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Elizabethan literature, English mystery cycles, narrative poetry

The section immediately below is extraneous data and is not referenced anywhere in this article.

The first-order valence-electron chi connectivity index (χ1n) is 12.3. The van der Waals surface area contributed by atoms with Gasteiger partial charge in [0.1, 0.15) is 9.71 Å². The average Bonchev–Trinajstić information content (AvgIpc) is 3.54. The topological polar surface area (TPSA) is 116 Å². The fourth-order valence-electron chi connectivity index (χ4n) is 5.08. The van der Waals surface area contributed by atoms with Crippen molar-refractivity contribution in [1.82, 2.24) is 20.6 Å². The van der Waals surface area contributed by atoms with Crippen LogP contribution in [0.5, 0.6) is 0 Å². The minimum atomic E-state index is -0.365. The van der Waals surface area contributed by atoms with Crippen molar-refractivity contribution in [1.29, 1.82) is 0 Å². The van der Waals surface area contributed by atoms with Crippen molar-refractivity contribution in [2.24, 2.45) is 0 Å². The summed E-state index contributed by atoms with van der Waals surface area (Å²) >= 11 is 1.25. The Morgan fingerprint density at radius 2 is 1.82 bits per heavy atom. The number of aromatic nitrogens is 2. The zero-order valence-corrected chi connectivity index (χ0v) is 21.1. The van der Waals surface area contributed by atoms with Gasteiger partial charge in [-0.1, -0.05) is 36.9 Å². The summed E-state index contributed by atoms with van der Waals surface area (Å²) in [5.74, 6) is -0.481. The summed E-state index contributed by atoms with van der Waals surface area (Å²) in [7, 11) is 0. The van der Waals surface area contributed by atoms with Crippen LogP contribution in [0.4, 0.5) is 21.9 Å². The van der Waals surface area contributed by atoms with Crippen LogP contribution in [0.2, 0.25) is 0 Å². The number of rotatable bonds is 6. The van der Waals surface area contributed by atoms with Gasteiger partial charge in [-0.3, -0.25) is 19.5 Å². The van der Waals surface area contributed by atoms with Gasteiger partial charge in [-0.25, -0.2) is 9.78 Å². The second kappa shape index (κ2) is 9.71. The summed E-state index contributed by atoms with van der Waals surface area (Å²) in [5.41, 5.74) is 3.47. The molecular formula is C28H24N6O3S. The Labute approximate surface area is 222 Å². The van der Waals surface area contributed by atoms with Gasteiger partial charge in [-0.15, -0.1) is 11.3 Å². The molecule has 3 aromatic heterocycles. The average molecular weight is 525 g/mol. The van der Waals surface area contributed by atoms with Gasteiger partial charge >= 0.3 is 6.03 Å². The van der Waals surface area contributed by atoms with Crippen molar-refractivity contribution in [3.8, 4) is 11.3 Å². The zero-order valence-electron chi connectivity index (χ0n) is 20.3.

Though it would be impossible to claim for Thomas Blenerhasset's A Revelation of the true Minerva (15820 a place among the major works of Elizabethan literature, the poem deserves more than the cursory references it sometimes receives as an early indication of the influence of The Shepheardes Calender (1579) upon English verse. Not only does Blenerhasset's narrative poem suggest ways in which an alert and cultivated reader might respond to Spenser's first published poem, but A Revelation contains tantalizing clues to that rare metamorphosis accomplished by English writers in the reign of Elizabeth, a process by which Tudor poets, like their sovereign, sought to establish continuity with the traditions of the medieval past. A Revelation certainly bespeaks its debts to the classical and the contemporary pastoral traditions – at first hand, its direct and intense debt to Spenser, at second, its broader, more extensive debt to the conventions of the pastoral are passed on from Theocritus through Virgil to Mantuan and Elizabethans like Googe and Gascoigne – but it should also be seen in relation to another, and indigenous, variety of pastoral. In the medieval shepherds' pageants that dramatized the message oft he Incarnation in each of the four extant English mystery cycles, we may find yet another series of conventions that underpin Blenerhasset's elaborate compliment to Elizabeth, the incarnation of England's hopes and ideals.